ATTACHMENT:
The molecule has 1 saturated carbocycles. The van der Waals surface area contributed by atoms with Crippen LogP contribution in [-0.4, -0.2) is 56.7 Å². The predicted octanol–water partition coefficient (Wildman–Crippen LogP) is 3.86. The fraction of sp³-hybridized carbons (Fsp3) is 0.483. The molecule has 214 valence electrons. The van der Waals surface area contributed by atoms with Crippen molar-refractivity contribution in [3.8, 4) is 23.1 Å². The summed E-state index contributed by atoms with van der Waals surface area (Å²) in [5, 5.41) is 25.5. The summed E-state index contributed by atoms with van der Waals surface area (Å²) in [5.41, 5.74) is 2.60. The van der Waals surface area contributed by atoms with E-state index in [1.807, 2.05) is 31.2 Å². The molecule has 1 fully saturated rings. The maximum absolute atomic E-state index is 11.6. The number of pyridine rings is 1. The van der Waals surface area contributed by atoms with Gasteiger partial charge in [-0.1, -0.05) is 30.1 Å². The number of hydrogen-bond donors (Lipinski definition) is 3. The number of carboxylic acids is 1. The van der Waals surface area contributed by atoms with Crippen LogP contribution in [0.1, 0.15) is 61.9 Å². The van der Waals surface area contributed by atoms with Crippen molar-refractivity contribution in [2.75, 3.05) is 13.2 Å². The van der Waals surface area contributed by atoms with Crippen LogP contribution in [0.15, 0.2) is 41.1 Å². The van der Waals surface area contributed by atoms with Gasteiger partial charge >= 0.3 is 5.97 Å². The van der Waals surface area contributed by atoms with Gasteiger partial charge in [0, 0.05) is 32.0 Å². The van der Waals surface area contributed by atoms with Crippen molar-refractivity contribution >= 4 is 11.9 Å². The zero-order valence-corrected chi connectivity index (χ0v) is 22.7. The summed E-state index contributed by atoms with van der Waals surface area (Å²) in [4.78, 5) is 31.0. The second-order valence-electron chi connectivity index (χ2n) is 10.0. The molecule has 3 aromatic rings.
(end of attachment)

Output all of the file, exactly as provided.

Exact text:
The molecule has 1 saturated carbocycles. The van der Waals surface area contributed by atoms with Crippen LogP contribution in [-0.4, -0.2) is 56.7 Å². The predicted octanol–water partition coefficient (Wildman–Crippen LogP) is 3.86. The fraction of sp³-hybridized carbons (Fsp3) is 0.483. The molecule has 214 valence electrons. The van der Waals surface area contributed by atoms with Crippen molar-refractivity contribution in [3.8, 4) is 23.1 Å². The summed E-state index contributed by atoms with van der Waals surface area (Å²) in [5, 5.41) is 25.5. The summed E-state index contributed by atoms with van der Waals surface area (Å²) in [5.41, 5.74) is 2.60. The van der Waals surface area contributed by atoms with E-state index in [1.807, 2.05) is 31.2 Å². The molecule has 1 fully saturated rings. The maximum absolute atomic E-state index is 11.6. The number of pyridine rings is 1. The van der Waals surface area contributed by atoms with Gasteiger partial charge in [-0.1, -0.05) is 30.1 Å². The number of hydrogen-bond donors (Lipinski definition) is 3. The number of carboxylic acids is 1. The van der Waals surface area contributed by atoms with Crippen LogP contribution in [0.1, 0.15) is 61.9 Å². The van der Waals surface area contributed by atoms with Crippen molar-refractivity contribution in [2.75, 3.05) is 13.2 Å². The van der Waals surface area contributed by atoms with Crippen LogP contribution in [0.15, 0.2) is 41.1 Å². The van der Waals surface area contributed by atoms with Gasteiger partial charge >= 0.3 is 5.97 Å². The van der Waals surface area contributed by atoms with Gasteiger partial charge in [0, 0.05) is 32.0 Å². The van der Waals surface area contributed by atoms with Crippen molar-refractivity contribution >= 4 is 11.9 Å². The zero-order valence-corrected chi connectivity index (χ0v) is 22.7. The summed E-state index contributed by atoms with van der Waals surface area (Å²) in [4.78, 5) is 31.0. The second-order valence-electron chi connectivity index (χ2n) is 10.0. The molecule has 3 aromatic rings.